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Equishare because Equishare had received value (stock) for the payment.11 Ball also executed an assignment on behalf of Equishare purporting to assign the aged debt reflected in the cancelled checks (the "Assignment").12 The space identifying "assignee" was left blank.13

Sometime after November 12, 2008, Segal caused Janacor, Inc., an entity he controlled through his business partner Howard Borg, to execute the Assignment on behalf of Janacor as Assignee to make it appear that the debt was held by a non-affiliate of NGLE. In fact, Janacor was affiliated with NGLE because Borg, the president and sole shareholder of Janacor, was an employee of NGLE, and had purchased a fifty percent interest in Segal's future income and equity assets, and Segal directed Janacor's actions.14

Ball gave the Assignment to Belmont who gave it to Segal.15 In addition, Belmont drafted and Ball signed a false affidavit saying that NGLE was

 

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never a shell company (the "No Shell Affidavit").16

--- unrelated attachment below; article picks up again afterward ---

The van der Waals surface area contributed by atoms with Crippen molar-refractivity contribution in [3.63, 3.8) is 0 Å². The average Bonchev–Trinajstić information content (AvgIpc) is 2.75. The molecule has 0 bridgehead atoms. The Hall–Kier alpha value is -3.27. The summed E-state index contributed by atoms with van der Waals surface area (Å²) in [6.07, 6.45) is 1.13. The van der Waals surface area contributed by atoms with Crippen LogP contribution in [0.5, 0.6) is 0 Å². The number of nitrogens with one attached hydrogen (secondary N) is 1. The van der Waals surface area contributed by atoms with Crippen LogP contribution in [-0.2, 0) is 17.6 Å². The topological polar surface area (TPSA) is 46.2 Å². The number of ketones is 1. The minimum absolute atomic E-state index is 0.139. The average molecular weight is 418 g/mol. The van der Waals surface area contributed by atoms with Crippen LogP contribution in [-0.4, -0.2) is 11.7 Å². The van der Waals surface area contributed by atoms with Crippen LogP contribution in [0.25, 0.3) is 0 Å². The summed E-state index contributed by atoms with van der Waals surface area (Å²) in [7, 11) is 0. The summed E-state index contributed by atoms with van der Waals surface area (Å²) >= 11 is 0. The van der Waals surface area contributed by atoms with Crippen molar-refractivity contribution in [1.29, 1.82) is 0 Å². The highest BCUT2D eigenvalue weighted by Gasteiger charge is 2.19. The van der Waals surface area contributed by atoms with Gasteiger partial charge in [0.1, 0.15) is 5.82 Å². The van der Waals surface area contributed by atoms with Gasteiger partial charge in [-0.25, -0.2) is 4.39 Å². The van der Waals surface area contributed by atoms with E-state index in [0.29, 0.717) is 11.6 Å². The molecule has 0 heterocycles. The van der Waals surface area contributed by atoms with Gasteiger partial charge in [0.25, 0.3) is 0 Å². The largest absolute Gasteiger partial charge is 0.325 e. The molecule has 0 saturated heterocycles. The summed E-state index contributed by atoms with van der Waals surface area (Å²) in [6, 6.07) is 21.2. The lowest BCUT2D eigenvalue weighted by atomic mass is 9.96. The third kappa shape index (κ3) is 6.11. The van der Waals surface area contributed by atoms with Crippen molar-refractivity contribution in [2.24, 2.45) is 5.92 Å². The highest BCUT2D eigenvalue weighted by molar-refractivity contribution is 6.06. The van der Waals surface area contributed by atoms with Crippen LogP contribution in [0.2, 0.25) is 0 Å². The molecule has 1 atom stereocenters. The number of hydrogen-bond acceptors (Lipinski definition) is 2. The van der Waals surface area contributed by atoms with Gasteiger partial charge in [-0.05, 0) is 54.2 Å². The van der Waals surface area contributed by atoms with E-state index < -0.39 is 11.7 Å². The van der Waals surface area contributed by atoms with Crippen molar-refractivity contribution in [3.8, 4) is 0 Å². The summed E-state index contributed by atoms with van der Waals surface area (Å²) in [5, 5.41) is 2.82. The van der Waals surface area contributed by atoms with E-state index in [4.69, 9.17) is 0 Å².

On December 11, 2008, "Belmont sent Segal a draft corporate resolution purporting to acknowledge debt owed by NGLE and stating that the debt could be converted into common shares of NGLE stock" (the "Corporate Resolution").17 Segal, then the director of NGLE, altered the draft by changing the conversion ratio and the purported execution date to October 31, 2008.18 Meuse, who was the director of NGLE on October 31, 2008 signed the document.19

On December 12, 2008, Segal changed NGLE's name to AGTI and simultaneously conducted a 1-for-20,000 reverse share split.20 On December 23, 2008, AGTI entered into a reverse merger with Reddiform WordWide, Inc.

 

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("RWW"), also owned by Segal, causing RWW to control AGTI.21 RWW's only asset was a license to sell an insulated concrete form.22

AGTI's stock could not be resold to the public if it bore a restrictive legend.23 AGTI's transfer agent, Pacific Stock Transfer Company ("PSTC"), required, as a prerequisite to issuing unrestricted stocks, a legal opinion approved by the issuer stating that the requested shares could be issued on an unrestricted basis, and relied on that legal opinion without independent investigation.24 Meuse was president and majority owner of PSTC and knew of PSTC's requirements.25

In order to obtain this legal opinion AGTI would have to demonstrate that: 1) it had never been a shell company; 2) the proposed recipient of the unrestricted shares was not an affiliate; and 3) the proposed recipient would be in compliance with the requirement that the security had been held for the requisite